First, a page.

Osaka has announced revisions to its IR Implementation Policy that include an opportunity for more operators to apply.
Under the city and prefecture’s revised policy, new operator applications will now be open until March, with final proposals due in July. There is also room for Osaka’s only current contender, MGM Resorts in partnership with ORIX, to overhaul its own application.
Notably, the IR Implementation Policy notes plans to partially open in the late 2020s but does not specify a target completion date. Governor Hirofumi Yoshimura had previously aimed for a full opening in 2027 or 2028.
Although Osaka’s IR was meant to be the pillar of a growth strategy alongside the Osaka-Kansai Japan Expo 2025, the future is now somewhat clouded as a result of the COVID-19 pandemic.
The joint group of MGM Resorts International and ORIX is currently the only participant in Osaka’s operator recruitment, but MGM has been hit hard by the pandemic and it is likely Osaka has reviewed its plan amid concerns that the US casino giant had been reconsidering its commitment to a Japan IR.
Japan’s IR Implementation Act requires any IRs to integrate a casino, international conference halls, exhibition facilities and large hotels under one roof. It also requires the exhibition facility to cover at least 20,000 square meters and hotel accommodations a minimum of 100,000 square meters.
While Osaka’s revised implementation policy maintains a stance of exceeding the national IR scale standards, for the first time it now permits “preparation in stages” with consideration for business conditions currently impacting operators.
The exhibition facility must be at least 20,000 square meters at the time of opening, at least 60,000 square meters within 15 years of opening and 100,000 square meters within the operational period, defined by the national government as 35 years. The accommodation scale also only needs to meet the national standards at the time of opening, so Osaka has set the deadline for its own standards to “within the operational period.”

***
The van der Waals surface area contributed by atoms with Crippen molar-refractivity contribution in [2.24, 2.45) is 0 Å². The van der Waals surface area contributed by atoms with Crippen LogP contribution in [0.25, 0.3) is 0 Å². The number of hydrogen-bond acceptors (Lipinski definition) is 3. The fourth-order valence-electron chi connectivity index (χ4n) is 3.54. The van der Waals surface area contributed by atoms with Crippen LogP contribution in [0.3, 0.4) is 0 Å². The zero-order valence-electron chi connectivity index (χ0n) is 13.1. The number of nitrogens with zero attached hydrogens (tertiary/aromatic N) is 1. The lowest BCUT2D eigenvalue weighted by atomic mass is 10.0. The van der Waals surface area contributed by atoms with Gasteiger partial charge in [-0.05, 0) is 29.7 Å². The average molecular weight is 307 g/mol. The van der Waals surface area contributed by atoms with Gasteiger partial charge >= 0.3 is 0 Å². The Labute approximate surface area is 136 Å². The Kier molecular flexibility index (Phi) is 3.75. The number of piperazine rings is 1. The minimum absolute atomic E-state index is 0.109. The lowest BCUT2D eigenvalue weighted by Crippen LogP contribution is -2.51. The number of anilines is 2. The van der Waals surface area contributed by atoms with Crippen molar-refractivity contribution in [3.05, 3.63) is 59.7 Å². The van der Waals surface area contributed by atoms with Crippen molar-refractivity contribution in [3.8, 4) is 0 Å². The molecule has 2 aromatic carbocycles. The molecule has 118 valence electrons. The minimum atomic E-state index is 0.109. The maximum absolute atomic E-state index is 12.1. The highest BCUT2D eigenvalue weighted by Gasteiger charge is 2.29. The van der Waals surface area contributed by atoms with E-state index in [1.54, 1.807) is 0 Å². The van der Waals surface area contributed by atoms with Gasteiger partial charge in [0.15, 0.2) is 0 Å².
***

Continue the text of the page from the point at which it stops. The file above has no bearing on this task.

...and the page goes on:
MGM was forced to temporarily close its US properties in March 2020 due to COVID-19, and revenue for the June 2020 quarter dropped 91% year on year. While all its properties had reopened by the end of September, revenue for the December quarter were still down 53%.
However, President and CEO Bill Hornbuckle stated during the company’s 4Q20 earnings call last week that MGM remained committed to Osaka, stating, “We’ve been in that marketplace a long time. We’re a believer in Asia. We’re a believer in Japan.
“We’ve spent a lot of time and energy becoming the sole one standing at the gate, if you will, in Osaka.
“It’s going to take some time to rebound, but we have the intent and I believe the government still has the same intent of moving forward.”
It is anticipated that Osaka will resume discussions with MGM regarding its IR schedule and property size expectations shortly. One of the points of contention will no doubt be the JPY20.2 billion (US$192 million) price tag of expanding the subway system to the candidate site of Yumeshima. Osaka is steadfast on billing the operator for this matter, but MGM may request some leeway.
Osaka prefecture and city plan to have an additional RFP period starting in March and to select an operator in September of this year. With the likes of Las Vegas Sands, Galaxy Entertainment Group, Melco Resorts & Entertainment, Wynn Resorts and Genting Singapore having previously withdrawn their Osaka interest, it will be interesting to see if any other contenders return to the table.